The Public Relations Officer of the Ministry of Education, Kwasi Kwarteng, has rejected claims that the panacea to dealing with challenges facing the teacher licensing regime in the country is to abolish the licensure examination.
According to him, “for quality and standardization purposes, many professions and agencies use license systems to select individuals into their respective fields.” He added that the most efficient module used in this process is examination, whether written or unwritten.
He stated that in the enlistment of personnel into any security services, one will need to meet certain standards/test before qualifying, explaining that the standard becomes even higher in the context of a teaching appointment where the prospective employee, as part of his job requirement, is to ensure the academic excellence of students through the imparting of knowledge and skills.
Mr Kwarteng in a statement explained that against the backdrop of many public and private institutions training teachers, there is the need for setting a common denominator in meeting the quality test, hence the teacher licensing regime.
“The license system validates the legal authorization of the mandate of the NTC in indicating that a teacher has met all the minimum standards (knowledge, skills, values and attitudes, competencies and experience) necessary to deliver effectively in schools and protect the public through the enforcement of standards that restricts practice to qualified individuals who have met specific qualifications in education,” he said.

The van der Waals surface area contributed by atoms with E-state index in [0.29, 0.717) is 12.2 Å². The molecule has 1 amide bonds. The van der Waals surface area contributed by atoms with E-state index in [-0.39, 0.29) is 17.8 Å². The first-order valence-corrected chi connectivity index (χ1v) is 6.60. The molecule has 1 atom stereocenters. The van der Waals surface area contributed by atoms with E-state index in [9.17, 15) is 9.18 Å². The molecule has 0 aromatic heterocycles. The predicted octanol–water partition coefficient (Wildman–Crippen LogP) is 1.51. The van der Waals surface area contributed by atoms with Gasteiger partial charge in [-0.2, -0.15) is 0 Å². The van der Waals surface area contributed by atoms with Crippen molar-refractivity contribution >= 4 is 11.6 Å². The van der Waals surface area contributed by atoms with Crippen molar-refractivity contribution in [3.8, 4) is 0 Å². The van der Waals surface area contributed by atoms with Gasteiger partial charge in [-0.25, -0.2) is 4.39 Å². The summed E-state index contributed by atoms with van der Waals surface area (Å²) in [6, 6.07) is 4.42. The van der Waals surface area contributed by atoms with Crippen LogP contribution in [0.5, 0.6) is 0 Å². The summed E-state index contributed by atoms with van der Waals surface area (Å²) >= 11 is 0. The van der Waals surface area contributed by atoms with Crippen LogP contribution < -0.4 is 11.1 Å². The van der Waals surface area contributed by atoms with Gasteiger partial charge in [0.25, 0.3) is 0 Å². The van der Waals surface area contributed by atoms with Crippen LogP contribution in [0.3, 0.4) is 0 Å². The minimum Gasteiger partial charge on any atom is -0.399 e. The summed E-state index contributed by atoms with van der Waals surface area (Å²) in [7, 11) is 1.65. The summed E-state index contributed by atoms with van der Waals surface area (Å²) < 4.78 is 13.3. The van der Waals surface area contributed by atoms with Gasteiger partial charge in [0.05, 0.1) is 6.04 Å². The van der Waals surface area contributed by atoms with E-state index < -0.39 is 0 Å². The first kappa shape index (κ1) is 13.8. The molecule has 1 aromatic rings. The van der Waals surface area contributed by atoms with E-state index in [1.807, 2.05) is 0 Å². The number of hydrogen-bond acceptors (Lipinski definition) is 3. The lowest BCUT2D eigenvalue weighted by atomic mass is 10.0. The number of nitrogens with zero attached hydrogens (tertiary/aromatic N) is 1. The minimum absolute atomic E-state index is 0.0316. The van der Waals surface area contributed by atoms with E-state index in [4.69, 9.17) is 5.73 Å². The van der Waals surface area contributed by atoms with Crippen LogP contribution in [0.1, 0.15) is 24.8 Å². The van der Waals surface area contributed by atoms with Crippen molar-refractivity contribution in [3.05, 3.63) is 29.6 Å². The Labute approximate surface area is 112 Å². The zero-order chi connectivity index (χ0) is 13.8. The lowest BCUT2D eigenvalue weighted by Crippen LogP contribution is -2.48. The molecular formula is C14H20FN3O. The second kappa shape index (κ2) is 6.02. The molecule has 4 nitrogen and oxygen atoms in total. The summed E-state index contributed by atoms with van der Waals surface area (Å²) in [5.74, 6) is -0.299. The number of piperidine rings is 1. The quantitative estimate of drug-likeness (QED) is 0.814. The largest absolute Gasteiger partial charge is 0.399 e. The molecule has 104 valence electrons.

“Suffice to say, the concept of the Professional Teacher License goes beyond standardization and quality purposes. It demonstrates the highest mark of professional accomplishment that makes the Ghanaian teacher a member of a larger network of accomplished educators shaping the teaching profession as well as human resources.
“At no point should the profession become the last resort for anyone who isn’t successful at his/her chosen career. Like in other fields, there must be that professional differentiator that sets our teachers at par with players in other disciplines/professions,” he added.
He further explained that in “view of the global standards and recognition we aspire for, this exam is a matter of necessity” saying “it cannot also be substituted with any other form of exam, for that matter an internal exam.”
“For instance, a school’s internal exam does not negate the relevance of exams like WASSCE within the context of ensuring proper educational standardization within the West African sub-region. Hence an effective teacher license system places a higher premium, value and integrity on Ghana’s education system thereby making our teachers and students globally competitive and recognizable,” he explained further.